Free Things To Do in Austin
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Standing stoically in the heart of central Austin is Texas's legislative center, the State Capitol. Opened in 1888, this pink-granite landmark stands 14 feet taller than the U.S. Capitol in Washington, D.C. Much of the capitol, including the 218-foot rotunda, the chamber of the Hall of Representatives and the governor's receiving room, still look the same as they did when the capitol opened.
The structure underwent a large-scale restoration starting in the 1980s, including replacing the zinc statue of the Goddess of Liberty that sits atop the dome with an aluminum one. The restoration also included a 667,000-square-foot underground extension that was completed in 1993 to accommodate how much the state government had grown. Many visitors say it's the most impressive state legislative building they've ever seen, but they also warn it can be crowded at times. If you want to learn a bit of Texas history without having to pay an entrance fee, you can't beat a visit to the capitol building, according to past travelers.
- #2View all PhotosfreeMount Bonnell#2 in AustinHiking, Parks and Gardens, Recreation, FreeTYPE2 hours to Half DayTIME TO SPENDHiking, Parks and Gardens, Recreation, FreeTYPE2 hours to Half DayTIME TO SPENDRead More
For great views, head to Mount Bonnell at Covert Park, which provides sweeping views of the city, Lake Austin and the surrounding hills. The 5.1-acre historic linear park is home to a 775-foot-high outcrop, considered the highest spot in the area. Mount Bonnell is designated a Texas Historic Landmark and is also listed in the National Register of Historic Places. The point is located alongside the Lake Austin portion of the Colorado River and has proven to be an enduring tourist destination since the 1850s.
Recent visitors said it offers great views, best enjoyed on clear days. The peak of the overlook, which takes 102 steps to get to, is a craggy limestone outcropping and is surrounded by a forested area of live oak, ash juniper, persimmon and mountain laurel. Past travelers described the walk as "scenic and easy."
- #3View all Photos#3 in AustinParks and Gardens, FreeTYPE2 hours to Half DayTIME TO SPENDParks and Gardens, FreeTYPE2 hours to Half DayTIME TO SPENDRead More
Sitting across the river from downtown Austin, this beloved 351-acre park buoys Austin's reputation as one of the Best Places to Live. Zilker Metropolitan Park shelters some of the city's most popular attractions – from art museums to swimming holes – as well as several athletic fields and plenty of open space for strolling. Whether you choose to swim, canoe or dig for fossils at the Austin Nature and Science Center's Dino Pit, you'll find a range of options – a particular point of praise for recent visitors.
Give yourself a day or two to explore everything Zilker Metropolitan Park has to offer. Art aficionados can peruse the works housed within the UMLAUF Sculpture Garden & Museum while nature enthusiasts can stroll among the brightly colored flowers in the Zilker Botanical Garden. And after a day spent strolling the park, cool down with a dip in Barton Springs Pool, a popular swimming hole. The park is also home to several popular city-wide events, including the Austin City Limits Musical Festival and the ABC Kite Fest.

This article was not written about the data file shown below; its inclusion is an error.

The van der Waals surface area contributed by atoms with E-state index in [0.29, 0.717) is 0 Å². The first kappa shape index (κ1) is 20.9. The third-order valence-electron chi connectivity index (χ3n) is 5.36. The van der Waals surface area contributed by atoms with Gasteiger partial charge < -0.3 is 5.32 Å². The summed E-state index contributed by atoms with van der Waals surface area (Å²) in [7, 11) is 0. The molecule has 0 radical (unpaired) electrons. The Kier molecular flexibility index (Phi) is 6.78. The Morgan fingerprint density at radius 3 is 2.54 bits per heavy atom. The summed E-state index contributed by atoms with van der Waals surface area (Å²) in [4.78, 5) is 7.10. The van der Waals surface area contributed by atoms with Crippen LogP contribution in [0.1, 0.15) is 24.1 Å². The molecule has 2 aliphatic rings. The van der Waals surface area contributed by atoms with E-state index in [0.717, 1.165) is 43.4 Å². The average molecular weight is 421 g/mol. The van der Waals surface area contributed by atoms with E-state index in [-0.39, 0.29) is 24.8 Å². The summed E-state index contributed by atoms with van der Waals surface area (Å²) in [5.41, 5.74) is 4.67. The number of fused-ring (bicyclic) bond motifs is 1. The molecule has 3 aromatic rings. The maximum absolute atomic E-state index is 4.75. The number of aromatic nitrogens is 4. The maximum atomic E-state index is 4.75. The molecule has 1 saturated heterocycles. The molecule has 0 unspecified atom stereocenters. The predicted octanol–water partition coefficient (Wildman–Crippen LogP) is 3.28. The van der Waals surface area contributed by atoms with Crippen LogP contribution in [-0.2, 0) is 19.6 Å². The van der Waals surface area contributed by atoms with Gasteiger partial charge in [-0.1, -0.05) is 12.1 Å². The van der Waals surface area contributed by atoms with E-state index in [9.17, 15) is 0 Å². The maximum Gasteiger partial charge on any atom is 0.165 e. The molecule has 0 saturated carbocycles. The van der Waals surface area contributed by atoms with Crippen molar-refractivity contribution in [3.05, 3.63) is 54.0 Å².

- #5View all PhotosfreeSoCo District#5 in AustinCafes, Entertainment and Nightlife, Festivals, Shopping, Free, Neighborhood/AreaTYPE2 hours to Half DayTIME TO SPENDCafes, Entertainment and Nightlife, Festivals, Shopping, Free, Neighborhood/AreaTYPE2 hours to Half DayTIME TO SPENDRead More
While the SoCo District sits about 5 miles south of downtown Austin, the area plays a vital role in the city’s weird culture. A portmanteau neighborhood nickname, SoCo stands for South Congress and is most known for its namesake South Congress Avenue. The shops lining the avenue mostly specialize in boutique or retro clothing, attracting both tourists and locals who are in search of conversation-starting outfits.
SoCo also offers an assortment of excellent eateries. Past travelers recommended Amy’s Ice Creams, Jo’s Coffee and Torchy’s Tacos. Many of the area’s restaurants also offer outdoor patios, which recent visitors said provide excellent vantage points for people-watching in the trendy neighborhood. When you’re not shopping, eating or staring, swing by The Continental Club to grab a drink and enjoy some live country music in an iconic venue.
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A cherished outdoor space in the city, the 10-mile Ann and Roy Butler Hike-and-Bike Trail which encompasses the entire lake, serves as a popular place for runners, walkers and cyclists, for both locals and visitors. Outdoor enthusiasts rave about the peace and quiet beauty the trail affords.